Breath of the Wild did something no Zelda game had ever really done before. It changed.
While the world setting and art style had shifted in the past (most notably in Ocarina of Time’s successful move to 3D), the fundamental nature of game flow in Zelda remained unaltered for more than 30 years. The narrative setup (often lengthy), overworld, underworld, a growing suite of tools earned by completing dungeons in a fixed order: You’ll see the same elements in A Link to the Past, Minish Cap or Wind Waker, although they look and feel nothing alike.
And then you boot up Breath of the Wild. Compared to other games in the series, this one tosses you into the current console generation’s version of Hyrule without a lengthy narrative sequence. It opens up the world to you generously, instead of doling it out in bite-size chunks. You can’t have your lava dungeon until you’ve eaten all your ice dungeon!
The weapons are no longer rare artifacts, unchanging for all time. They wheeze and crack and break like the ancient gearbox of a ’94 Honda Civic.
The underground experiences are plentiful yet minute. The world lollygags on for miles in all directions. At first you stick to the roads, but almost without knowing it, you find you’re in the high grass, and then you’re in the woods, and then you’re riding some walrus through the desert in a desperate retreat from a giant burrowing fish.
The pace is meandering, the next step not always entirely clear. You begin to believe the purpose of the whole endeavor is not to complete anything. It’s to get lost. To forget about what you’re supposed to be doing and for a few sweet hours do what you want.
Breath of the Wild mixes timeless Zelda systems and combat with Zen-like wanderlust. It combines 30-year-old design tropes with a state-of-the-art simulation engine. It creates a world of physics where heat generates lift and chickens can fly. The consistent yet robust physical rules of the world allow you to solve the game’s puzzles and fights as you see fit, not as some game designer insisted you do it.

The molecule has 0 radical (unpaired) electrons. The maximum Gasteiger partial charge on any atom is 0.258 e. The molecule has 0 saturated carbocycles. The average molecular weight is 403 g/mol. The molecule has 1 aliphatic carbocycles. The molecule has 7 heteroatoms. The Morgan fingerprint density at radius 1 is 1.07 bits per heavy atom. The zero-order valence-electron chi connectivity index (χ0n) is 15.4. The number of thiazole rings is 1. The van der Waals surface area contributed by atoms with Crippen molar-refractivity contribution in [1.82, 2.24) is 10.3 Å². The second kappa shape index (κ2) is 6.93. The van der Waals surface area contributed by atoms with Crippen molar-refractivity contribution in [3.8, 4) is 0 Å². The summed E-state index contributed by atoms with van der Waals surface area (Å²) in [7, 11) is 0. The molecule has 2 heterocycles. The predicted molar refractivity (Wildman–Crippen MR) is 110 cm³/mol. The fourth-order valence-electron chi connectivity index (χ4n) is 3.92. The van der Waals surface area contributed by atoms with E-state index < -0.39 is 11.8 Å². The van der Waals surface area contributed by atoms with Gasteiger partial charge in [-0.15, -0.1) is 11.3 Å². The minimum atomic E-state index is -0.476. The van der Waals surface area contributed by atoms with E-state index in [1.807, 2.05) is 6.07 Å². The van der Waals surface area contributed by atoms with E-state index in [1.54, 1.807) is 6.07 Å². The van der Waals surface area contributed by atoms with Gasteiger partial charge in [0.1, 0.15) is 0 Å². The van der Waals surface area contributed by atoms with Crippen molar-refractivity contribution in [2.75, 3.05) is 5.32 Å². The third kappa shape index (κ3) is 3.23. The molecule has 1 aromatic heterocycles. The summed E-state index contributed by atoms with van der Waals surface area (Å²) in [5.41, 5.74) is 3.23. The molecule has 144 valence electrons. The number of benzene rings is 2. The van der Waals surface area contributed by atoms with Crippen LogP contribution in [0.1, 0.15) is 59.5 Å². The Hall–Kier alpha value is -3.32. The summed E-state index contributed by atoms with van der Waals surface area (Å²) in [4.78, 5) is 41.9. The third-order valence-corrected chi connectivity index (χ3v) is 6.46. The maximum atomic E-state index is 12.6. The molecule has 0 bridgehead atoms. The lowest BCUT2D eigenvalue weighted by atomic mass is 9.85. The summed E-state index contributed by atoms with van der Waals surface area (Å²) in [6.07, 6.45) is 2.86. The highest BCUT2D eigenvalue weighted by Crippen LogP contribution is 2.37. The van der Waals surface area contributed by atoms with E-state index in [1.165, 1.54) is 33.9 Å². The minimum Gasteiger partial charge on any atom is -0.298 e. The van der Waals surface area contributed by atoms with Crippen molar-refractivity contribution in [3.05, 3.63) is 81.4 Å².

It changed Zelda in a way I’m not certain they can change it back.
I’ve never been lucky enough to meet Shigeru Miyamoto, Takashi Tezuka, Koji Kondo or any of their other Zelda design colleagues. But I imagine that, when making this game, they (and Eiji Aonuma) not only gave a group of amazingly talented developers the keys to the toy box they created 30 years ago, but they also encouraged them to break some of those toys.
I’ve never read the history of the making of The Legend of Zelda, but if it’s game development in 1985, it’s probably a few young people in some office park, hungry to make something cool and having no idea how insanely hard the whole thing would be to make work.
A year ago, a bunch of you were in a room, kicking ideas around about a little elf and his bow and, boom, 365 days later, you’ve made fucking Zelda.
Now imagine watching Zelda grow and evolve into arguably the most beloved game franchise of all time. And then imagine when somebody says, “Hey, let’s light huge chunks of that 30-year-old venerated design on fire!”
I don’t have kids. I have the games I’ve worked on — these weird love children created by the intellectual merger of a specific group of people at a particular place and time. Looking Glass in 1997. Irrational Games in 2007. Ghost Story in 2017. Some people remember first steps, first words, first Communion. I remember beta milestones, recording sessions, bug reviews.
Nobody’s fully comfortable with seeing their children taken by new hands, shaped and altered into ways we maybe never intended. Why do they need to be changed, anyway? Aren’t they perfect the way they are?!
The urge to return to old successes is powerful. But the things we make can become the tombs we bury ourselves in.
How do you overcome the fear that changing a masterpiece can curdle its magic? And the worse fear, deeper down: What if the new people find ways to make it better?
That’s the fear of obsolescence. And that fear makes us rigid. And rigidity is the enemy of invention. While there is a world where they changed Zelda and eliminated or added something that upset the alchemical balance of the series, I’m happy to report we don’t live in it.
I feel compelled to applaud the people on the Breath of the Wild team not just for their vision, but the courage they had to mess with a time-honored formula. It’s easy to change for the sake of change. It’s really hard to do it right.
The victory of Breath of the Wild is multifaceted. You can see it in its nuanced art direction. You can hear it in the meticulous sound design. You can feel it in its tightly tuned systems. But what makes it a masterpiece is that it’s a link to our past, but not a repeat of it.
Ken Levine is the creative director and co-founder of Ghost Story Games. He was the creative director of BioShock and BioShock Infinite, and the lead designer of System Shock 2. He is on Twitter @levine.